Colour here is also significant in determining the days of the week. Sunday is a red day, Monday is yellow and so on. I guess it makes deciding what to wear in the mornings easy!

There are four Brahma faces on the planes of this spire. Each face represents a virtue





It was surprising how few visitors there were to this palace, especially after the extreme sardine-crush that is the Bangkok royal palace experience. Perhaps the heat kept them away.

Bear with me for this…

Today’s adventure was an hour long Touk Touk ride (which is more of a two bench vehicle than a Thai tuk tuk is). It was a bumpy ride at some speed but we at least had fantastic views of the countryside. It is the season for farmers to slash and burn so there is a constant haze in the sky and a tinge of smoke in the air most of the time.

The Tat Kuang Si waterfall was worth the uncomfortable journey though.

I have seen a fair few waterfalls in my time but I have to say that this is probably the prettiest one. The water cascades down different routes through the various levels into the brilliant turquoise pools.

This close up shows how the sediment in the water has shaped the limestone so instead of cutting through the rock it is depositing and creating stalactites type shapes.

The water flows down into a variety of terraced pools and there are some that you can swim in. So we did.

It felt pretty awesome to be bathing in the jungle! The water was cold but so refreshing in the heat of the day. In each pool were tiny fish who nibble your legs so we also had a free and totally natural fish spa!

Calcium carbonate particles in the water reflect the light making the water look such a vivid hue. The water colours were soothing on the eye but the jungle trail had some pretty vivid flora too which was delightful against the dense greens.

But the best treat of all was the bear sanctuary at the bottom of the hill. I hadn’t even realized that it was there until the trail took us through their enclosure. These are sun bears and moon bears a type of asiatic bear all of whom who have been rescued from trappers and poachers. The sanctuary restores them to health.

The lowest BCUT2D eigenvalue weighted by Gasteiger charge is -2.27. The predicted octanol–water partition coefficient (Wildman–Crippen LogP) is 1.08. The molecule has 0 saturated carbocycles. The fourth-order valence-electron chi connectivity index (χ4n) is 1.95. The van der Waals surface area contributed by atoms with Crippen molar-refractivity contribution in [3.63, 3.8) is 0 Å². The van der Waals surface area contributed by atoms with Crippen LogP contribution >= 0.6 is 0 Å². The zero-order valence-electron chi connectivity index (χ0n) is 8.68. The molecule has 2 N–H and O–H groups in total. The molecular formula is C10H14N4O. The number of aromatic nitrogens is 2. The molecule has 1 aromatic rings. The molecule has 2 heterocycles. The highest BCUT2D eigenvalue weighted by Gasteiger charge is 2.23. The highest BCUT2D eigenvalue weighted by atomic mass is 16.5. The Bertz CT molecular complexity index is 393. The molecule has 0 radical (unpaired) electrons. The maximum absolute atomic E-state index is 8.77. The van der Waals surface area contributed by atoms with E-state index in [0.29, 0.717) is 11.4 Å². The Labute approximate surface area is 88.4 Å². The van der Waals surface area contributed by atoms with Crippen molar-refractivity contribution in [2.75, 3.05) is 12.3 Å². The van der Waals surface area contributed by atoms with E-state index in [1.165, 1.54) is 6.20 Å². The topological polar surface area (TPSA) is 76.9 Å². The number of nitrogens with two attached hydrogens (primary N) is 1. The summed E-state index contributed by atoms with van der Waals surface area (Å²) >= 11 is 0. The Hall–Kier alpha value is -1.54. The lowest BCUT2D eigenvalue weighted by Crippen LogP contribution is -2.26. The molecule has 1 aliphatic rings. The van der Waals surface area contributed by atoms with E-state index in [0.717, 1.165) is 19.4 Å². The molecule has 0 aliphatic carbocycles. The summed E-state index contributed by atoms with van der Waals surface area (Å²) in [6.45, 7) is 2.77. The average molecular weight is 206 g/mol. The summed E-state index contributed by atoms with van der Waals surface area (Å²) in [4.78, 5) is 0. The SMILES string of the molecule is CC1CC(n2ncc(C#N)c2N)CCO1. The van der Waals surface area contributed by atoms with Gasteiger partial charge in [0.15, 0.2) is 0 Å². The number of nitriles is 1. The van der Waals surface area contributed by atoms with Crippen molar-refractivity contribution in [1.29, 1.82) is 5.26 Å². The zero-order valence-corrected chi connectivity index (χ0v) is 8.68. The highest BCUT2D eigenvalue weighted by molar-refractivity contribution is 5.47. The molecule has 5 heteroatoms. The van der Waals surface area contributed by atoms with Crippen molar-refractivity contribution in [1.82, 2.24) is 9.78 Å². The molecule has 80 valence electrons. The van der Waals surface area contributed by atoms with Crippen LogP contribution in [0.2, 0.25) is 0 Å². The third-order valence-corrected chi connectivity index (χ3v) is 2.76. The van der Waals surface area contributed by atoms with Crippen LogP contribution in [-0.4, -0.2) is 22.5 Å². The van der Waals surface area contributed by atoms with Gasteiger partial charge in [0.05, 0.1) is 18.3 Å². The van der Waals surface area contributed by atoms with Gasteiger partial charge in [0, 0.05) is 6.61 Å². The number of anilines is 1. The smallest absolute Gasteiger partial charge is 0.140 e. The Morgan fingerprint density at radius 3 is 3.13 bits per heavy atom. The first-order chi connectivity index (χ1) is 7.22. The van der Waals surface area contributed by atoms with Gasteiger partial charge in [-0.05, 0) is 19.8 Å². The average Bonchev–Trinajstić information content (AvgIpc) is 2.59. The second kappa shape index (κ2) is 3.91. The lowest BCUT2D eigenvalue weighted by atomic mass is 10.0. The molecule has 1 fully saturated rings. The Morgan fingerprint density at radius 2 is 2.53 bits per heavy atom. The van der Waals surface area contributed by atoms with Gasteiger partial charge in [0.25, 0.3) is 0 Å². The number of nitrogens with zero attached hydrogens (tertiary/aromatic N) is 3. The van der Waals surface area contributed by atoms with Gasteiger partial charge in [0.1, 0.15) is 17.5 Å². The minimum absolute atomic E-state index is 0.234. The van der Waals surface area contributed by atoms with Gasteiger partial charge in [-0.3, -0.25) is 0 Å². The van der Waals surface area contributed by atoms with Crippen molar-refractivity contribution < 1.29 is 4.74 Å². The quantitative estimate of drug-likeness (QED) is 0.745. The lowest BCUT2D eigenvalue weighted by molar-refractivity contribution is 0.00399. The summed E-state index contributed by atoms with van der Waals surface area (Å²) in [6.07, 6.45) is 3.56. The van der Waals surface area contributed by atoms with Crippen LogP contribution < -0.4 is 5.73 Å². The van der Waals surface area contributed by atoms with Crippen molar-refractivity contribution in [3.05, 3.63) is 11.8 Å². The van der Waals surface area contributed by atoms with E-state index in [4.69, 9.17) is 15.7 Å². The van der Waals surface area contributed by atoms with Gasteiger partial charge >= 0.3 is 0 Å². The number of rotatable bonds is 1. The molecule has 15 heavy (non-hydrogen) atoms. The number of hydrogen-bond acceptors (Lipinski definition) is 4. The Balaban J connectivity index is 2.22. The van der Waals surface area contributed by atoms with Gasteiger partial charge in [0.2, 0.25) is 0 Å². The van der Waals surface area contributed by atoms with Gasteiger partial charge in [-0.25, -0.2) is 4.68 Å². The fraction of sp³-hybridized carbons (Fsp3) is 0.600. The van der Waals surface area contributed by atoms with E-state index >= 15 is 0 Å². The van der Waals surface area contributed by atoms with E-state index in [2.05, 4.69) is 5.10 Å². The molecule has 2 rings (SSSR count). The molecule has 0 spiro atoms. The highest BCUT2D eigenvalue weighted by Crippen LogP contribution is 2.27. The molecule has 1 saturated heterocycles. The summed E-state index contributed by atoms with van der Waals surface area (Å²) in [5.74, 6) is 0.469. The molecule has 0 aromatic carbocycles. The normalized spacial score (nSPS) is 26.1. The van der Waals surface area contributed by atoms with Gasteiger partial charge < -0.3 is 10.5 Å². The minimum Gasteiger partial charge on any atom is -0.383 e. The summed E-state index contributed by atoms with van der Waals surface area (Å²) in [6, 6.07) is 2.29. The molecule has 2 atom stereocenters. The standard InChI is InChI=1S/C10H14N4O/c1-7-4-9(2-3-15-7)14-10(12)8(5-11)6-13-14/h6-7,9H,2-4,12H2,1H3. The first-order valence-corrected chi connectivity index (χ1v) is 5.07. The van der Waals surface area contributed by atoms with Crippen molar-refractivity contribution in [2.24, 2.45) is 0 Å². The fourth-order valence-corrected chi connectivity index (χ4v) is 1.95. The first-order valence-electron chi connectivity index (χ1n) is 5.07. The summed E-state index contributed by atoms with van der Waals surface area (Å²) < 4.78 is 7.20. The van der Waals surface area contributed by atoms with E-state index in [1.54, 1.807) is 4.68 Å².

This short video clip shows the cubs play fighting. I guess kids are kids whatever the species!

Bear bile is highly prized in traditional Chinese medicine and bears are caught then kept penned up in cages with tubes draining their bile continuously. It’s an awful trade and the bears are in misery. It was so wonderful to see them enjoying being out in the open.

Our final stop of the day was to the library (bus Man’s holiday!); the Luang Prabang public library was tiny and had only a few shelves of tatty books but they had launched a book boat project

Anyone can buy a book from a preselected shelf for $2 and donate it to a Book Bag’. These are then taken by boat to the poor village schools who have few resources. We are always happy to help those less fortunate than ourselves- especially with the gift of books!

The Mekong

SE Asia’s longest river at 4350 km it starts with springs in Tibet and flows through China, Myanmar, Laos, Thailand, Cambodia and Vietnam. Mekong literally means ‘mother of the rivers in Asia’ and as one of the worlds’ major waterways this was something I had heard of. Having watched Sue Perkins travel the Mekong I was keen to take a boat trip.

We duly booked a cocktail sunset cruise for 2 hours via our hotel for $15 each (approx £11.50) A bargain we thought.

I should at this stage point out that this is the low season as the temperatures can get quite high (40 degrees). Having said that, coming from Bangkok we can confirm that it is nowhere near as humid. So whilst we do get hot & a bit sweaty here during the afternoon the rest of the time is lovely for us. Anyway, to cut to the chase, its the low season and there aren’t many other tourists around. Most people come during the high season which is Nov – Feb. There are multiple restaurants along the river bank with empty tables which is quite sad.

Anyway we went down to the river to board our boat

In Laotian style it was long and very beautiful inside with polished wooden floors and little tables.

Then we discovered that we were the only guests so it ended up being a private cruise!!! for 11 quid each! We certainly lucked out there!

It was a magical evening floating gently down the river watching the golden sun sparkling on the water as it set behind the mountains

What could be nicer than sipping Laos Mojitos on such a special river.

And the nibbles were new to us too… (Not the peanuts)

The black curly things were actually locally sourced mushrooms made into crisps. Although the looked pretty grim and unappetizing they were in fact delicious. Organic and very more-ish.